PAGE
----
For my speech on Holocaust Memorial Day, I spoke about Holocaust survivors and London residents Alicia and Adam, and the need to reach out to today’s refugee survivors:
It is always a great privilege to have the opportunity to speak in this debate. Let me add my thanks to the truly amazing Holocaust Educational Trust for its much-needed and excellent work to keep memories alive, but also to remind us of what our future might hold if we chose to ignore the plight of those in our world who are in trouble.
This year, the theme for Holocaust Memorial Day is a question: “How can life go on?” Given what we have heard today, and during our past debates on this topic, the force of that question is palpable. Personally, I cannot imagine how I could go on in circumstances even a fraction as bleak as those experienced by so many Jewish people, and others, during the Nazi genocide. For many survivors, almost everything that had anchored them was lost. The loving family connections that had given shape to their entire lives, the familiar places and supportive communities that may have been all they ever knew, their sense of our world as a potential home for them—all of it gone. On top of that, those sources of love and security had been taken away by an unprecedented, unrelenting wave of organised, arbitrary hatred.
In reflecting on this, I will draw on the testimony of one survivor, the artist Alicia Melamed Adams, who was born Alicia Goldschlag in Drohobycz in what is now Ukraine in 1927. We can read her story, in connection with a series of relevant—and beautiful and tragic—examples of her painting, in a booklet. It is a remarkable testament to a truly remarkable and very talented woman.
The German army took control of Drohobycz in 1941, when Alicia was only 13 years old. They forced the Jewish population into a ghetto, and Alicia’s family was separated. Her beloved older brother disappeared without trace at the age of 18 after being taken to another camp; he was one of the first to be taken in that area. During this time, she—at 13 years old—laboured for the Gestapo under the constant and explicit threat of beatings and death. In her words:
“At one time I worked as a cleaner for a Gestapo man. He was one of those who shot people in Bronica wood with machine guns—about two thousand at a time. He always used to drink beforehand. Once he said to me, ‘You are very nice, I will never kill you with the others.’ Then he showed me a beautiful flowering tree and said, ‘I will kill you separately and I will put you under that tree.’ I once painted a self-portrait with that tree. I sold the picture and called it ‘Childhood Memories’, but I’m certain the buyer didn’t know what kind of memories they were.”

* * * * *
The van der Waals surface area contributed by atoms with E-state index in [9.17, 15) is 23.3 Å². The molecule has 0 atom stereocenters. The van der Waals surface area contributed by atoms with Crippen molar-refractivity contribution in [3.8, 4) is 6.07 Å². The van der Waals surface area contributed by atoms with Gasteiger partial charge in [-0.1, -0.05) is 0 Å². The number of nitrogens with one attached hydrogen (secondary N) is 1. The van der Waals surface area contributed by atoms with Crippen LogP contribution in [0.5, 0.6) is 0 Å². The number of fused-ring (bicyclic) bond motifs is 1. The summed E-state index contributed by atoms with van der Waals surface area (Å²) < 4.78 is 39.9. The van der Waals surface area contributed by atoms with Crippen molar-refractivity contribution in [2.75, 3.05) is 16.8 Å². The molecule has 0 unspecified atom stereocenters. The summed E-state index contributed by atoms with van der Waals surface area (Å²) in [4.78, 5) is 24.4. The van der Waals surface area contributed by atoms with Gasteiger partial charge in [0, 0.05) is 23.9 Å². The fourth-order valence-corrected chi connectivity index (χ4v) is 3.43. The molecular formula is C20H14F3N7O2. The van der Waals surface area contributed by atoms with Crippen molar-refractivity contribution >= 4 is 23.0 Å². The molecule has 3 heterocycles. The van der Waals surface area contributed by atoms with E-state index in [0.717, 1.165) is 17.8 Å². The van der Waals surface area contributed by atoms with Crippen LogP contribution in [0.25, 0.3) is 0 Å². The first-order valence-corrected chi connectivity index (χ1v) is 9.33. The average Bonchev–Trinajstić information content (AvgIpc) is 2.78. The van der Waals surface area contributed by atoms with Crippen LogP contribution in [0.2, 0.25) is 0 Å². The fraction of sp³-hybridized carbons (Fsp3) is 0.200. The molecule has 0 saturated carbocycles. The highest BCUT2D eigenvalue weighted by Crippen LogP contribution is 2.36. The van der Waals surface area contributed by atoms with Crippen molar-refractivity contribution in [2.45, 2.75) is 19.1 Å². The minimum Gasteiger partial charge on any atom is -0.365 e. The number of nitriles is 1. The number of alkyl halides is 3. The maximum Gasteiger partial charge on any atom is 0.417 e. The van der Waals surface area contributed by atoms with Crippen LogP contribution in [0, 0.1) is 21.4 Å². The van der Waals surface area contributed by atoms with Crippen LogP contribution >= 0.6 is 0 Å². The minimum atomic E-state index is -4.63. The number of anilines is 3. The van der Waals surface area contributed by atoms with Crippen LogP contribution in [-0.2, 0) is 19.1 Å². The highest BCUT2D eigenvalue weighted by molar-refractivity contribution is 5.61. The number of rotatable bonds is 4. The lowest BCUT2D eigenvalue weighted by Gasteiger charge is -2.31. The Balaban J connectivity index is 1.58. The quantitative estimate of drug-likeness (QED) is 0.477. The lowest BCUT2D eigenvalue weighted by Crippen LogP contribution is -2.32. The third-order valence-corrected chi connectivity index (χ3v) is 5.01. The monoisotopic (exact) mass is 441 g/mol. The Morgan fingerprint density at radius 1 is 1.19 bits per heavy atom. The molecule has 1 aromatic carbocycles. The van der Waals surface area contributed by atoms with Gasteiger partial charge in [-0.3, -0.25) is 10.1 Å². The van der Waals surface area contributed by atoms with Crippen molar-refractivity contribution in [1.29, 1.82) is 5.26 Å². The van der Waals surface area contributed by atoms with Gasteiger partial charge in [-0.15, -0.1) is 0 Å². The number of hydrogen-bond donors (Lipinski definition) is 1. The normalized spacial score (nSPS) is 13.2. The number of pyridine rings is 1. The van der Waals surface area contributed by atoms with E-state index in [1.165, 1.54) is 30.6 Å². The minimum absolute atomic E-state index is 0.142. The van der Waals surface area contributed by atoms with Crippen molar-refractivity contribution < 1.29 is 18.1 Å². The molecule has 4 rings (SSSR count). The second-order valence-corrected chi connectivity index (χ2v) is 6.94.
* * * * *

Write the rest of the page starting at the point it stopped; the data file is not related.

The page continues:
Alicia narrowly escaped death a number of times, mainly because she was helped due to the kindness of others or sometimes just by luck—fate. Throughout her ordeal, Alicia was only a child.
After the war Alicia met Adam, also a survivor in western Poland, who is now her husband. I wanted to tell his story too, but we simply do not have time in this debate. I urge the House authorities to give us a proper, long debate next time so that we can truly talk about the stories of such people. Alicia and Adam moved to London, where they have lived ever since, but these events leave an indelible mark.
After experiencing such intense horror, it is understandably difficult to go on with life in a new place among strangers. Stories like those of Adam and Alicia are relevant to how we should treat today’s refugee survivors—those for whom the question of how life can go on must be so pressing. It is so important that we create an environment for them that offers genuine shelter for body and mind, that genuinely reaches out, instead of shying away, when faced with deeply troubling past experiences and their consequences, and that gives survivors a genuine chance to create a new life in this country, just as Alicia and Adam, remarkably, have had the strength to do. I am delighted to be able to tell the House that Adam and Alicia are still with us today, and nestled in the bosom of their loving family.
I hope today the House will recommit to extending a welcoming, understanding, careful hand to refugees today and tomorrow. We must never let survivors of murderous horror feel such loss and despair that they might question how they can go on with life in our country.